Daredevil never dares and barely devils.

It’s amazing what a year can do to your opinions. Stories you love become, in hindsight, bloated and ridden with boring passages. Stories you dislike at first sight reveal their […]

It’s amazing what a year can do to your opinions. Stories you love become, in hindsight, bloated and ridden with boring passages. Stories you dislike at first sight reveal their charms. Stories you are indifferent about become filled with meaning as you reconsider what the story tried to do in the first place. In Daredevil’s case, a season that packed quite a punch for me on my original view, felt increasingly stale as I started to think about its treatment of its diverse cast and its anticlimactic ending. Of course, these individual flaws don’t necessarily eliminate my enjoyment of the show and the way it handled things like Matt Murdock’s origin by showcasing his relationships with Jack (his father), Foggy (his best friend/partner in law) and Karen Page (their legal assistant) was thrilling and Charlie Cox’s performance demonstrates exactly what makes Daredevil more than just “Spider-Man meets Batman”.

Of course, it should have been just a matter of emphasizing these elements and phasing out the more hyper-masculine nonsense as well as the pervasive sense that the Asians members of the cast were just there to make direct reference to the worst, most orientalist aspects of the comics. Daredevil’s supposed concerns during its first seasons were about how crime fighting affected life in a melting pot like New York as people from all walks of life were outright steamrolled by criminals masquerading as elite businessmen. There’s a lot of power to this idea and Daredevil was at its best when it explored it, alongside Matt’s relationship to his friends, family and God.

Daredevil season 2 doubles down on the show’s flaws rather substantially.  In this season, you see, Daredevil is not challenged by an outright antagonist like Wilson Fisk, but by the inner conflict created by Frank Castle as The Punisher and his old flame, Elektra Natchios. Both of them are willing to kill but both of them share Matt’s belief in active crime fighting. This is a conflict that’s well-trodden territory for comic books. And it’s easy to why it gets the attention of so many writers. It attacks the very fabric of superhero comic books, it questions the moral strength of these paragons of justice and hope and it also raises the stakes of every conflict involving these characters.


But at the same time, I can’t help but feel it’s such a fundamentally uninteresting conundrum in the first place because there’s not a lot of new territory you can cover. Sometimes, a clever writer like Scott Snyder comes around and finds a new twist on the world’s least interesting question (“Why doesn’t Batman kill The Joker”?), but otherwise, the whole concept of undermining the non-lethality of superhéroes usually only leads to pointing to the obvious core flaws of the genre as a moral parable in a way that’s not as subversive as it sounds. After all, the state does kill “criminals” every day, without giving them the chance to grow and become something else entirely. The only real difference between the Punisher and the institutions that repudiate him is simply that the Punisher beat them by skipping a few steps.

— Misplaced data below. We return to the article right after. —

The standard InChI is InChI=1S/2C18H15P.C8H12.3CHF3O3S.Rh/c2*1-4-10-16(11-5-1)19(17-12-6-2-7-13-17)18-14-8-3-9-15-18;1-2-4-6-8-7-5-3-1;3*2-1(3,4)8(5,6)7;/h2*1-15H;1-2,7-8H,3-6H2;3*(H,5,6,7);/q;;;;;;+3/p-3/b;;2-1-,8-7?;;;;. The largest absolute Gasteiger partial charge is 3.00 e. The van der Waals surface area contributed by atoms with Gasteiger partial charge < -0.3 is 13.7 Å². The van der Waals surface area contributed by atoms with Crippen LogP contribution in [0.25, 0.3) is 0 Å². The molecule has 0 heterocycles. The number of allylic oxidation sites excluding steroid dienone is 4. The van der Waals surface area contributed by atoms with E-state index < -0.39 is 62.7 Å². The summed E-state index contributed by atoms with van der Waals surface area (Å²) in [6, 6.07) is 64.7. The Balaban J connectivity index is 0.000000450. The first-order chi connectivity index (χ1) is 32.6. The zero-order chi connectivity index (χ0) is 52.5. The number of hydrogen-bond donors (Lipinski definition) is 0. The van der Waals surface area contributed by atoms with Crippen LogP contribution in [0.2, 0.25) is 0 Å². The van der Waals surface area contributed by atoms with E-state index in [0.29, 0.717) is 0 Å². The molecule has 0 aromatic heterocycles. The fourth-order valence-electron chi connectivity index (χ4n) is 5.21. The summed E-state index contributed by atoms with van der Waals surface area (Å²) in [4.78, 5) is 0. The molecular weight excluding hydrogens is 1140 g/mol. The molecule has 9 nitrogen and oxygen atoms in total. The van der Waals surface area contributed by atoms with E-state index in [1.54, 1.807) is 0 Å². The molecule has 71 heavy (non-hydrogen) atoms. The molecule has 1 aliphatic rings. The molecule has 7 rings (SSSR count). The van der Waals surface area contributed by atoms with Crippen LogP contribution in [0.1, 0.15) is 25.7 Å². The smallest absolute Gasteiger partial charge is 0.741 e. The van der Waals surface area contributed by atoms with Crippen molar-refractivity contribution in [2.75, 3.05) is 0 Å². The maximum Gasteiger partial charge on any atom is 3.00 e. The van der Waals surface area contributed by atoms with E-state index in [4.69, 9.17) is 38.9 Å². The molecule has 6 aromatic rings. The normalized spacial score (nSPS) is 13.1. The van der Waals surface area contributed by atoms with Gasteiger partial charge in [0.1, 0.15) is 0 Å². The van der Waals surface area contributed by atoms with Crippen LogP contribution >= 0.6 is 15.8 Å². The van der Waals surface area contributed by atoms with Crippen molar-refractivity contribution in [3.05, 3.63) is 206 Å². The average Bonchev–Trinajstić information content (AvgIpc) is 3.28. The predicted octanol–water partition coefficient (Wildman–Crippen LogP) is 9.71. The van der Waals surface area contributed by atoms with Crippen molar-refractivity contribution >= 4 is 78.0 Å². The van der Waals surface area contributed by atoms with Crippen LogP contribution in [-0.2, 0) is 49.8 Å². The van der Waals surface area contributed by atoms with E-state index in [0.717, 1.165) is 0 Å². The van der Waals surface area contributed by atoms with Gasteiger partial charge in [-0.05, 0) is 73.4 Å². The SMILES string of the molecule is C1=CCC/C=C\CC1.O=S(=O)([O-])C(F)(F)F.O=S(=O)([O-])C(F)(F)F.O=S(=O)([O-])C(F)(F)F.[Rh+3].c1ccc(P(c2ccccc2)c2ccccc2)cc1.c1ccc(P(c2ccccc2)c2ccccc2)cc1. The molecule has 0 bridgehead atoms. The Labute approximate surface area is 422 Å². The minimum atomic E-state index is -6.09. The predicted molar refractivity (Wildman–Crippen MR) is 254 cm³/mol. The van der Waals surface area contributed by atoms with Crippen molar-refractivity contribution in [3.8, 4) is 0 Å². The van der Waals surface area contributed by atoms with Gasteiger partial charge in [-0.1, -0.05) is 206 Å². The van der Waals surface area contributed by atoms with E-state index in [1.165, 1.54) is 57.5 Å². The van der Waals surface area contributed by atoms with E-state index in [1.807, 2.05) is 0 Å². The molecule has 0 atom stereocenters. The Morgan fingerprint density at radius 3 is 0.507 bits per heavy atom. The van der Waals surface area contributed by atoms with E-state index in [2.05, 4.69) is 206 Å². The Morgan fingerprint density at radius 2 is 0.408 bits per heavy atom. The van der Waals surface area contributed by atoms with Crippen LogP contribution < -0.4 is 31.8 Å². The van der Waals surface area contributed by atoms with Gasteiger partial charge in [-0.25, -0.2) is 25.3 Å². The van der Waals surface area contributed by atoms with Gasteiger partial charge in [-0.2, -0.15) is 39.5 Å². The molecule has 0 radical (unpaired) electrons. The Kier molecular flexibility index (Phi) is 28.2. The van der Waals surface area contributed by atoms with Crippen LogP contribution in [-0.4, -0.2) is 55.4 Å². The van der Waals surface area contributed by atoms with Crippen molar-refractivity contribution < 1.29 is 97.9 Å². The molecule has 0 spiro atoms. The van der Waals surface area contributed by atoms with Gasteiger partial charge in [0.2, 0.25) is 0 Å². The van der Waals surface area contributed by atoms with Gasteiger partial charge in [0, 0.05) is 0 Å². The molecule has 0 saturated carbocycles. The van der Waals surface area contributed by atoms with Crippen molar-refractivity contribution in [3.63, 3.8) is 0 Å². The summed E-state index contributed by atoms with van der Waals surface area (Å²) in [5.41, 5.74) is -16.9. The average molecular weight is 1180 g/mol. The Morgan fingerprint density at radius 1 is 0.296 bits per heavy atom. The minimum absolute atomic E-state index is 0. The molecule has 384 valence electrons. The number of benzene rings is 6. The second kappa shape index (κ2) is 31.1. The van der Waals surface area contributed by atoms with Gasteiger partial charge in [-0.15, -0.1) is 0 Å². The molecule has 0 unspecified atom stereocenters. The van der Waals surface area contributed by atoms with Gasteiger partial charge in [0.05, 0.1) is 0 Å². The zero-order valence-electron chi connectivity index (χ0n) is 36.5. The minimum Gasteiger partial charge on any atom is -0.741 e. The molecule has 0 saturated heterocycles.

Murdock still has faith in the system that would, without much thinking, easily kill people he would fight hard to convict, based on the relatively flimsy justification that “It’s not for us to call”.  And while Matt’s belief in the criminal justice system does make sense (he’s a lawyer, after all) The show’s actual beliefs don’t seem to make much sense. By the end of the show, it’s hard to tell whether the show agrees with Matt or, worse, it simply doesn’t care (realistically, it’s probably the latter) and it’s something that pervades most aspects of the show, from the subplots to the action scenes.

The violence becomes harder and harder to justify now that Matt has become more experienced. It’s harder to accept Matt has any moral ground above Frank Castle when he still has probably killed at least one guy accidentally (or at the very least, crippled at least 10 criminals) It was easier to accept the edgier violence of season one because Matt was growing into his role as a vigilante and he was making peace with the violence he inflicts on others. But season 2 instead pretends that Matt is clearly the better person just because he doesn’t do anything as obviously reversible as killing (nevermind that those injuries are probably not all reversible) Not to mention that it all lacks the imagination season 1 does. In fact season 2’s best fight scene is a visceral-er and raw-er update to season 1’s utterly remarkable hall fight scene. It’s a damn shame that the show only goes back to the ideas in this hall scene (not just the brutality, but the physical exhaustion, the less choreographed looking fighting in favor of a more down to earth style and so on) once per season, instead choosing increasing less believable fight set ups constantly.

There are some good things that come out of this season and they’re mostly down to Matt’s systematic self-destruction to become Daredevil full time. While the material itself is weak, the actors make a lot of it rhyme and resonate. And while in general, the mob violence is weak and disappointing, the fights with the Punisher and Elektra carry heavier weight in their choreography, thanks to Jon Bernthal’s raw strength and Elodie Yung’s agility.  But overall the season proves to be mostly kind of an aimless mess, with higher concerns for its aesthetic than anything interesting it might have to say about the scars of violence it explored during its beloved, if flawed,  first season.